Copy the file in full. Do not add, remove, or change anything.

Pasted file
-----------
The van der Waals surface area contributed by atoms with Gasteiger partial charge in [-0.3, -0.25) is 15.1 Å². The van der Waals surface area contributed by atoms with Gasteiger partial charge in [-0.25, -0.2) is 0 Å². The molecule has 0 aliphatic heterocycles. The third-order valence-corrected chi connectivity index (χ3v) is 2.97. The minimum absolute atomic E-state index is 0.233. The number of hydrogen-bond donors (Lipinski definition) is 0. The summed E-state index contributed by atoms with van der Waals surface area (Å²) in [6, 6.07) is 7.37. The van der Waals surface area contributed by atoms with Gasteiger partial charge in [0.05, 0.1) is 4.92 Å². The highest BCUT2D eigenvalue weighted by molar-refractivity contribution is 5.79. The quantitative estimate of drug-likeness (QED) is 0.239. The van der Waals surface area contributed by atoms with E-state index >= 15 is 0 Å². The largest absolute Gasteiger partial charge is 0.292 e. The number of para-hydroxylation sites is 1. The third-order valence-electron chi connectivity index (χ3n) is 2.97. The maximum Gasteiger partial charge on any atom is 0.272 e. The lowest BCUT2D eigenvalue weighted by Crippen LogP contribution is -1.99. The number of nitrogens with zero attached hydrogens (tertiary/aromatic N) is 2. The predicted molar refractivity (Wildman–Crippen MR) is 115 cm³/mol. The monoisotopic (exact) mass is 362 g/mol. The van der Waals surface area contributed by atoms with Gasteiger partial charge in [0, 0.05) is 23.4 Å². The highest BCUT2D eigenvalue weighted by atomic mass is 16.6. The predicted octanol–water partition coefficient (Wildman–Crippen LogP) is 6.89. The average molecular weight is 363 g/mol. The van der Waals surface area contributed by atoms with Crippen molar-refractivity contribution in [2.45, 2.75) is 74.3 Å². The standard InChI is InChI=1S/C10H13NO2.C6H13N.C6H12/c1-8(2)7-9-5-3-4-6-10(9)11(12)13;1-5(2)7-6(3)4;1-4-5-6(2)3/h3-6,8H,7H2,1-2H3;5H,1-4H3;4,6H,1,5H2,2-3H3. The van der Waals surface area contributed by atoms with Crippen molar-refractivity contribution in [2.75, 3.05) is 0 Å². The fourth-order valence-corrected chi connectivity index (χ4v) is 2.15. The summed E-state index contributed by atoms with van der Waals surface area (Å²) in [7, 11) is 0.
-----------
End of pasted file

The van der Waals surface area contributed by atoms with Gasteiger partial charge in [-0.3, -0.25) is 15.1 Å². The van der Waals surface area contributed by atoms with Gasteiger partial charge in [-0.25, -0.2) is 0 Å². The molecule has 0 aliphatic heterocycles. The third-order valence-corrected chi connectivity index (χ3v) is 2.97. The minimum absolute atomic E-state index is 0.233. The number of hydrogen-bond donors (Lipinski definition) is 0. The summed E-state index contributed by atoms with van der Waals surface area (Å²) in [6, 6.07) is 7.37. The van der Waals surface area contributed by atoms with Gasteiger partial charge in [0.05, 0.1) is 4.92 Å². The highest BCUT2D eigenvalue weighted by molar-refractivity contribution is 5.79. The quantitative estimate of drug-likeness (QED) is 0.239. The van der Waals surface area contributed by atoms with E-state index >= 15 is 0 Å². The largest absolute Gasteiger partial charge is 0.292 e. The number of para-hydroxylation sites is 1. The third-order valence-electron chi connectivity index (χ3n) is 2.97. The maximum Gasteiger partial charge on any atom is 0.272 e. The lowest BCUT2D eigenvalue weighted by Crippen LogP contribution is -1.99. The number of nitrogens with zero attached hydrogens (tertiary/aromatic N) is 2. The predicted molar refractivity (Wildman–Crippen MR) is 115 cm³/mol. The monoisotopic (exact) mass is 362 g/mol. The van der Waals surface area contributed by atoms with Gasteiger partial charge in [0, 0.05) is 23.4 Å². The highest BCUT2D eigenvalue weighted by atomic mass is 16.6. The predicted octanol–water partition coefficient (Wildman–Crippen LogP) is 6.89. The average molecular weight is 363 g/mol. The van der Waals surface area contributed by atoms with Crippen molar-refractivity contribution in [2.45, 2.75) is 74.3 Å². The standard InChI is InChI=1S/C10H13NO2.C6H13N.C6H12/c1-8(2)7-9-5-3-4-6-10(9)11(12)13;1-5(2)7-6(3)4;1-4-5-6(2)3/h3-6,8H,7H2,1-2H3;5H,1-4H3;4,6H,1,5H2,2-3H3. The van der Waals surface area contributed by atoms with Crippen molar-refractivity contribution in [2.75, 3.05) is 0 Å². The fourth-order valence-corrected chi connectivity index (χ4v) is 2.15. The summed E-state index contributed by atoms with van der Waals surface area (Å²) in [7, 11) is 0.